brazilian rice and beans 1brazilian rice and beans 2brazilian rice and beans 3And the Pão de Queijo {AKA:  light and fluffy bits of airiness that fell from the heavens} is so simple to pull together with this recipe.  You just blend everything together in the blender, bake, and eat straight from the oven.  A family in the first city I served in whipped these up for us every time we visited them.  The mom did not give me an odd look when I asked for the recipe, but said, “Look, Sister, it’s so easy!  Just this and that, see?”  It took a little while for me to get this recipe down with American-ingredient equivalents, but I finally got it as close as possible to how I remember them tasting.  You will love these scrumptiously edible, delectable, addict-able popover-like-roll-breads.

brazilian pao de queijo ingredients

brazilian pao de queijo 1brazilian pao de queijo 2brazilian feast 2


  • Servings: serves a party (although I have frozen the beans for two different meals, and they defrost really well)
  • Difficulty: difficult-ish, just because of the time required
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  • 2 cups beans, soaked in 8 cups water at least 8 hours, overnight/24 hours preferred (pinto are traditional, but you could also use black beans…but then it would have to turn into a feijoada…)
  • 1 medium yellow onion, diced
  • 3 garlic cloves, finely minced
  • Loads of water, at least 15-20 cups


  • 1 cup white rice
  • 1/2 medium yellow onion, diced
  • 1 garlic clove, finely minced


  1. Coat a large pot with olive oil and heat over medium to medium-high heat.  Add the onion and garlic and salt and pepper to taste and saute until the onion is translucent.  Drain your soaking beans and add them to the pot to saute for another 5-10 minutes.  Add enough water until the beans are covered by 1-2 inches.  Let come to a boil and lower heat to medium.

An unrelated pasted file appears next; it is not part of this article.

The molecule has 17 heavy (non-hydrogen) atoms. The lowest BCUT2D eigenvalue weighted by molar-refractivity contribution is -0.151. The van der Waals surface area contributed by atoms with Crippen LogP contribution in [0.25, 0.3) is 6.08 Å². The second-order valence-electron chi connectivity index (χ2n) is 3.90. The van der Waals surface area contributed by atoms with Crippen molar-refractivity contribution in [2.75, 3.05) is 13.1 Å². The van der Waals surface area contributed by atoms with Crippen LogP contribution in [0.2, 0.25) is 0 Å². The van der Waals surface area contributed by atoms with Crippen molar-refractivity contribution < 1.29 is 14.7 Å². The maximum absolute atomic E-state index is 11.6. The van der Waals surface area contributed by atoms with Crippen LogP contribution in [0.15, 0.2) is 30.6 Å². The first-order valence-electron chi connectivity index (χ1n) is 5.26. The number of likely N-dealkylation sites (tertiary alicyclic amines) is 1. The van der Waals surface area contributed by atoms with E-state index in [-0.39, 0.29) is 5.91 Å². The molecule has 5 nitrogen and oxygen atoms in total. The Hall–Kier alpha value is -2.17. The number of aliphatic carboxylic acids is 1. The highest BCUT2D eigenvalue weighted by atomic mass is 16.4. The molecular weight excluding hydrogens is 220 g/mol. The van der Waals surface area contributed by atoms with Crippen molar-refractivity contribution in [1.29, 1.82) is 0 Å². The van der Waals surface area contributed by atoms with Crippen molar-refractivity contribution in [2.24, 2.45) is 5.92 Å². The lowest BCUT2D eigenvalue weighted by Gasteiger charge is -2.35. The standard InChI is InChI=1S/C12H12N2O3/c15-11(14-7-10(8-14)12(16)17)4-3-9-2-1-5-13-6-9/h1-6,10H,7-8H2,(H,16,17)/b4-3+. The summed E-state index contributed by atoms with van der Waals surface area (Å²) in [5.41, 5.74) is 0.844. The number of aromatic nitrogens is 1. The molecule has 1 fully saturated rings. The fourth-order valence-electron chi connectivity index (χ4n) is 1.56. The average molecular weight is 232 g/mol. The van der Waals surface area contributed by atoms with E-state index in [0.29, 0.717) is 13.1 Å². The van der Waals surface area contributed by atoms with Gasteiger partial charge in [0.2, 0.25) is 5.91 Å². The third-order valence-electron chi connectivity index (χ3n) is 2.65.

2. Let the beans cook, uncovered, and the liquid reduce until you can see the beans, then add water to cover the beans by 1-2 inches, and continue the process, cooking, reducing, adding water, etc., stirring and talking to your beans lovingly.  This whole process will take a good 8-10 hours.  After about 6-7 hours, you will notice the liquid has magically turned from watery beans into a sort of thick almost-stew-like consistency.  This is when you’ll add your last amount of water, and let it cook down just enough until you have beans and bean “gravy” to serve with your rice.
  3. To prepare the rice, first saute the onions, garlic, and salt and pepper to taste over medium heat until the onion is translucent.  Then add rice and water and cook the rice according to package directions.

PÃO DE QUEIJO DE LIQUIDIFICADOR {Pão de Queijo in the Blender}

  • Servings: makes 24 in a mini muffin tin
  • Difficulty: super easy and super addict-able
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  • 1 cup half-and-half (makes them fluffier than just milk)